Many in the crowd of police, gendarmes, firefighters and locals wept as they walked from the police station where the couple worked in the Paris suburb of Mantes-la-Jolie to their home in Magnanville where they were killed on Monday.
The attack came in the midst of the Euro football championship -- already dogged by terror fears -- and is the first since Islamic State gunmen and suicide bombers struck Paris in November, killing 130.
"I don't feel a form of fear, rather disappointment," said Alain, the head of a Parisian police unit who has told his officers to "be careful -- we have to change our behaviour."
In Monday's assault, 25-year-old Larossi Abballa, who had served time for links to jihadist networks, killed 42-year-old police commander Jean-Baptiste Salvaing outside his home in Magnanville.
He then entered the house, taking Salvaing's 36-year-old partner Jessica Schneider and the couple's three-year-old son hostage, before slitting her throat.
Schneider was an employee of the police station where her partner worked.
Abballa was later killed in a police raid on the house, where officers found the little boy traumatised but unhurt.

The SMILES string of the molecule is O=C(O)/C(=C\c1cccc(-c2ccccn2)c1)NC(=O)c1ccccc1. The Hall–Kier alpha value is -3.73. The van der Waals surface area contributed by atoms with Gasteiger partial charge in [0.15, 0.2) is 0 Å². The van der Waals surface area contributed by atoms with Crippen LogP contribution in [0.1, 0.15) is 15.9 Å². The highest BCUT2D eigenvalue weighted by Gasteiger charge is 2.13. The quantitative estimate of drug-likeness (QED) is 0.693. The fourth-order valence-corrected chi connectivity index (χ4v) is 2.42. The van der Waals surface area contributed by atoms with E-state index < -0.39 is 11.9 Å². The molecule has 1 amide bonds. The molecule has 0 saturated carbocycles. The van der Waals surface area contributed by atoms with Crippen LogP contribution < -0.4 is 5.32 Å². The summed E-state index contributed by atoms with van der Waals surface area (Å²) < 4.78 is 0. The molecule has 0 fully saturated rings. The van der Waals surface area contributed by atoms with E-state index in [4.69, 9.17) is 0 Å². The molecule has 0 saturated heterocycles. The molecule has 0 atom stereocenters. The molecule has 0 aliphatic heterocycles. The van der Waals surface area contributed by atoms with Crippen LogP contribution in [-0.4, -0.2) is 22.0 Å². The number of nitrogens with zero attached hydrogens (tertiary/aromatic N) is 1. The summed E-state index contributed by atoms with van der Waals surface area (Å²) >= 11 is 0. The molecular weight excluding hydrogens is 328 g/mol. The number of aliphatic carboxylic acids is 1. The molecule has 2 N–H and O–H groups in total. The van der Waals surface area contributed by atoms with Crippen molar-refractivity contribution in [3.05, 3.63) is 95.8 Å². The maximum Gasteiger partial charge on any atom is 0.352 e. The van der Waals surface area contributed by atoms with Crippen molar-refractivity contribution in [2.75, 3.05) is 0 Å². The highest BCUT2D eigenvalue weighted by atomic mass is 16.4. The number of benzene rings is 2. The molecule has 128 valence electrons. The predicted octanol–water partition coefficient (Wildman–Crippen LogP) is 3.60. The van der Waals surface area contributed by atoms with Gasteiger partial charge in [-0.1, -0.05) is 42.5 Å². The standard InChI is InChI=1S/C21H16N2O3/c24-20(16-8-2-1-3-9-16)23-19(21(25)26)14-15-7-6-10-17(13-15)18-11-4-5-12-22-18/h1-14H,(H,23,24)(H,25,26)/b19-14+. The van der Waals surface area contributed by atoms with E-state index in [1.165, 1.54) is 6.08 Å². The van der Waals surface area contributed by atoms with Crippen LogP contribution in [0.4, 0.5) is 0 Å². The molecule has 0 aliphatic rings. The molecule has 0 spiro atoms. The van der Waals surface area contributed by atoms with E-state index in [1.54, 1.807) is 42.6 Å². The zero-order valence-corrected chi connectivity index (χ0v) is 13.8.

Just before the raid, Abballa streamed a live video on Facebook of himself inside the house with the toddler, urging "other surprises" and pledging to "turn the Euro into a graveyard".
Paris prosecutor Francois Molins said police had found a hit list at the scene of the attack naming police, rappers and journalists.
Abballa, from Mantes-la-Jolie, told police negotiators before his death that he had sworn loyalty to IS three weeks earlier.
Three others in custody
Three associates of Abballa were arrested over the attack, and theirdetention was on Thursday extended for another 48 hours, a legal source told AFP.
Two of the suspects, aged 27 and 29, were convicted alongside Abballa in 2013 over ties to a network recruiting jihadists for Pakistan.
At the time, Abballa was sentenced to three years in prison.
The French attack came a day after another lone wolf pledging support to Isis gunned down 49 people in Orlando, Florida, highlighting the difficulty in tracking those inspired by the jihadists from afar.
French Prime Minister Manuel Valls on Wednesday rejected criticism that the authorities could have thwarted the assault.
"I will not let anyone say there was any negligence or lack of judgement" by the security forces, he told France Inter radio.
He noted that a lone wolf attack was hard to prevent and repeated a warning that terrorism was an inevitable threat.
"We will experience further attacks in the future because we are facing a terrorist organisation which is on the retreat in Syria and Iraq and which is projecting itself in our countries in various forms... in order to sow fear and division," Valls said.
"More innocent people will lose their lives. It's very hard to say this... but unfortunately it is the truth," he said.